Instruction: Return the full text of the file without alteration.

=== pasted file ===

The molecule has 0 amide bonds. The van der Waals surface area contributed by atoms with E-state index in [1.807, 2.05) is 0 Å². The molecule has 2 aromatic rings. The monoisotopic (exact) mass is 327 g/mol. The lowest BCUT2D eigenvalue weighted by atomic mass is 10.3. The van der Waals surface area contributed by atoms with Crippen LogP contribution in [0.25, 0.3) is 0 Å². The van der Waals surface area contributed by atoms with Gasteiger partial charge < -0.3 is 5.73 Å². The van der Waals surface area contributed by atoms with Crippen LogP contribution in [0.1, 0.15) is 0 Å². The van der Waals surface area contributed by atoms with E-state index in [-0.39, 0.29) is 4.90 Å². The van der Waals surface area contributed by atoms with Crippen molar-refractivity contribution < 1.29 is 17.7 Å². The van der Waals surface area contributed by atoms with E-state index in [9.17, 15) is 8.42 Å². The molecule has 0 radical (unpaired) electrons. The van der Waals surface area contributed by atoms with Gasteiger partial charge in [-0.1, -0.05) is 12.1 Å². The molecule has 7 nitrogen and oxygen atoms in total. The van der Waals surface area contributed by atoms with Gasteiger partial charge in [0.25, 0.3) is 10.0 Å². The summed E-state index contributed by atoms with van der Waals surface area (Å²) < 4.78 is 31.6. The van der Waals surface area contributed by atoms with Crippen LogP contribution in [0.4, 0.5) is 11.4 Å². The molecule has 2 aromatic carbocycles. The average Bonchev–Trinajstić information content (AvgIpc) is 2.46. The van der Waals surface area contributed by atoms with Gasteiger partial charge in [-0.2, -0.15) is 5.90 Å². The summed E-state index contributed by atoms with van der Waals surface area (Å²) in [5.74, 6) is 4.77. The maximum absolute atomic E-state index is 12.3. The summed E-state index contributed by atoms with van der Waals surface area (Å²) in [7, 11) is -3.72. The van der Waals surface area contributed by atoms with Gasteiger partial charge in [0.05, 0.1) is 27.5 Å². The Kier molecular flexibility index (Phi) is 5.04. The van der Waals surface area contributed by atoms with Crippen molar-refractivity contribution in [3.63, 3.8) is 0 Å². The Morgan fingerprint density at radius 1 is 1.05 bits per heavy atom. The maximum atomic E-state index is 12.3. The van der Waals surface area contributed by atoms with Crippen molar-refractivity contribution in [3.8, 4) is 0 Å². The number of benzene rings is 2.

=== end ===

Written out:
The molecule has 0 amide bonds. The van der Waals surface area contributed by atoms with E-state index in [1.807, 2.05) is 0 Å². The molecule has 2 aromatic rings. The monoisotopic (exact) mass is 327 g/mol. The lowest BCUT2D eigenvalue weighted by atomic mass is 10.3. The van der Waals surface area contributed by atoms with Crippen LogP contribution in [0.25, 0.3) is 0 Å². The van der Waals surface area contributed by atoms with Gasteiger partial charge < -0.3 is 5.73 Å². The van der Waals surface area contributed by atoms with Crippen LogP contribution in [0.1, 0.15) is 0 Å². The van der Waals surface area contributed by atoms with E-state index in [-0.39, 0.29) is 4.90 Å². The van der Waals surface area contributed by atoms with Crippen molar-refractivity contribution < 1.29 is 17.7 Å². The van der Waals surface area contributed by atoms with E-state index in [9.17, 15) is 8.42 Å². The molecule has 0 radical (unpaired) electrons. The van der Waals surface area contributed by atoms with Gasteiger partial charge in [-0.1, -0.05) is 12.1 Å². The molecule has 7 nitrogen and oxygen atoms in total. The van der Waals surface area contributed by atoms with Gasteiger partial charge in [0.25, 0.3) is 10.0 Å². The summed E-state index contributed by atoms with van der Waals surface area (Å²) < 4.78 is 31.6. The van der Waals surface area contributed by atoms with Crippen LogP contribution in [0.4, 0.5) is 11.4 Å². The molecule has 2 aromatic carbocycles. The average Bonchev–Trinajstić information content (AvgIpc) is 2.46. The van der Waals surface area contributed by atoms with Gasteiger partial charge in [-0.2, -0.15) is 5.90 Å². The summed E-state index contributed by atoms with van der Waals surface area (Å²) in [5.74, 6) is 4.77. The maximum absolute atomic E-state index is 12.3. The summed E-state index contributed by atoms with van der Waals surface area (Å²) in [7, 11) is -3.72. The van der Waals surface area contributed by atoms with Gasteiger partial charge in [0.05, 0.1) is 27.5 Å². The Kier molecular flexibility index (Phi) is 5.04. The van der Waals surface area contributed by atoms with Crippen molar-refractivity contribution in [3.63, 3.8) is 0 Å². The Morgan fingerprint density at radius 1 is 1.05 bits per heavy atom. The maximum atomic E-state index is 12.3. The van der Waals surface area contributed by atoms with Crippen molar-refractivity contribution in [3.8, 4) is 0 Å². The number of benzene rings is 2.